Preprint Article Version 1 Preserved in Portico This version is not peer-reviewed

Effects of Long Term Selection in the Border Collie Dog Breed: Inbreeding Purge of Canine Hip and Elbow Dysplasia

Version 1 : Received: 31 July 2020 / Approved: 2 August 2020 / Online: 2 August 2020 (12:24:28 CEST)

A peer-reviewed article of this Preprint also exists.

Ács, V.; Kövér, G.; Farkas, J.; Bokor, Á.; Nagy, I. Effects of Long-Term Selection in the Border Collie Dog Breed: Inbreeding Purge of Canine Hip and Elbow Dysplasia. Animals 2020, 10, 1743. Ács, V.; Kövér, G.; Farkas, J.; Bokor, Á.; Nagy, I. Effects of Long-Term Selection in the Border Collie Dog Breed: Inbreeding Purge of Canine Hip and Elbow Dysplasia. Animals 2020, 10, 1743.

Journal reference: Animals 2020, 10, 1743
DOI: 10.3390/ani10101743

Abstract

Pedigree data of 13 339 border collie dog was collected along with hip and elbow dysplasia records (1352 CHD and 524 CED), and an inbreeding-purging (IP) model was created to detect possible purging. Ancestral inbreeding coefficients were calculated by gene dropping simulation method (Ballou, 1997; Kalinowski, 2000) with GRain 2.0 (Baumung et al., 2015) software. GLMM models were created to the examined traits fitted with a log-link Poisson distribution, added to the estimated values of classical inbreeding coefficient (F_W), and the ancestral inbreeding (F_BAL, F_KAL, F_KAL_NEW) as covariates. The effective population size decreased in the examined period along with the increase of F_W however, slight differences were found as a consequence of breeding dog imports. CHD values were getting lower by the expansion of F_BAL as the alleles were inbred in the past. For CHD signs of purging were obtained. There was a positive trend regarding the breeding activity (both sire and dam of the future litters should be screened and certified free from CHD and CED), as years of selection increased the frequency of alleles with favorable hip and elbow conformation. Division of the ancestral inbreeding coefficient shows that alleles IBD for the first time (F_KAL_NEW) had a negative effect on both traits, while F_KAL shows favorable results for alleles IBD in the past generations. Some authors had proven this phenomenon in captive populations or experimental conditions however, no evidence of inbreeding purge has ever been described in dog populations. Despite the various breeding practices, it seems, that alleles of these polygenic disorders could be successfully purged out of the population with long term selection.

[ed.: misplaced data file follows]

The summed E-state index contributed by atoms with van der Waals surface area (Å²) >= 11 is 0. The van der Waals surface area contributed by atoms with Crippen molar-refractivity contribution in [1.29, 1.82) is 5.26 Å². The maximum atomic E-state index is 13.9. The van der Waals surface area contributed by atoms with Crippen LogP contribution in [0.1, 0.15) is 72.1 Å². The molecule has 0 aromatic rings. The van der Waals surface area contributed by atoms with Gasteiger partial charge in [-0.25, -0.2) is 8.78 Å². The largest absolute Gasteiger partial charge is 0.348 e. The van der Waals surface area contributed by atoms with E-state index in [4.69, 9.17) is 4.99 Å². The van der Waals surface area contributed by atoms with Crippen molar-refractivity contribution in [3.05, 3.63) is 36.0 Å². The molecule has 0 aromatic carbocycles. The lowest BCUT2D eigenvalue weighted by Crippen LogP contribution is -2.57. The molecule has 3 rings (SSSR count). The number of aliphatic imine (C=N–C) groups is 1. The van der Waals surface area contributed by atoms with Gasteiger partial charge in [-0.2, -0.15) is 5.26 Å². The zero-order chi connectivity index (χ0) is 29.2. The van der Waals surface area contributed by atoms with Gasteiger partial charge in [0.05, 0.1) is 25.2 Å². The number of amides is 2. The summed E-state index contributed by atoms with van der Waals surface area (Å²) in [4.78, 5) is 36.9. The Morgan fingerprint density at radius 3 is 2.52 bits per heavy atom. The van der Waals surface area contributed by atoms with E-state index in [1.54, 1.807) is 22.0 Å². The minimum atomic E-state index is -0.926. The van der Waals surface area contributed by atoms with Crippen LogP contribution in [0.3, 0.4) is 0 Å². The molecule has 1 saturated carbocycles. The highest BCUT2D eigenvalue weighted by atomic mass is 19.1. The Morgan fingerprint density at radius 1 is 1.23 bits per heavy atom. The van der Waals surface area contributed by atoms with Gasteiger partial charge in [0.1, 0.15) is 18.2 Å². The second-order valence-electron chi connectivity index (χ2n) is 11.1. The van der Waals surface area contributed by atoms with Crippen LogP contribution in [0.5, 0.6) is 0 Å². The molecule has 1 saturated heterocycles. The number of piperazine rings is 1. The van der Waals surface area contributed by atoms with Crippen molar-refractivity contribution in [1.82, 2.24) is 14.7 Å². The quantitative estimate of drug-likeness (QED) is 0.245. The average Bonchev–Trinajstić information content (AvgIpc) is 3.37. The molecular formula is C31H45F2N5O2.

Subject Areas

Border Collie; inbreeding; purging; hip dysplasia; elbow dysplasia

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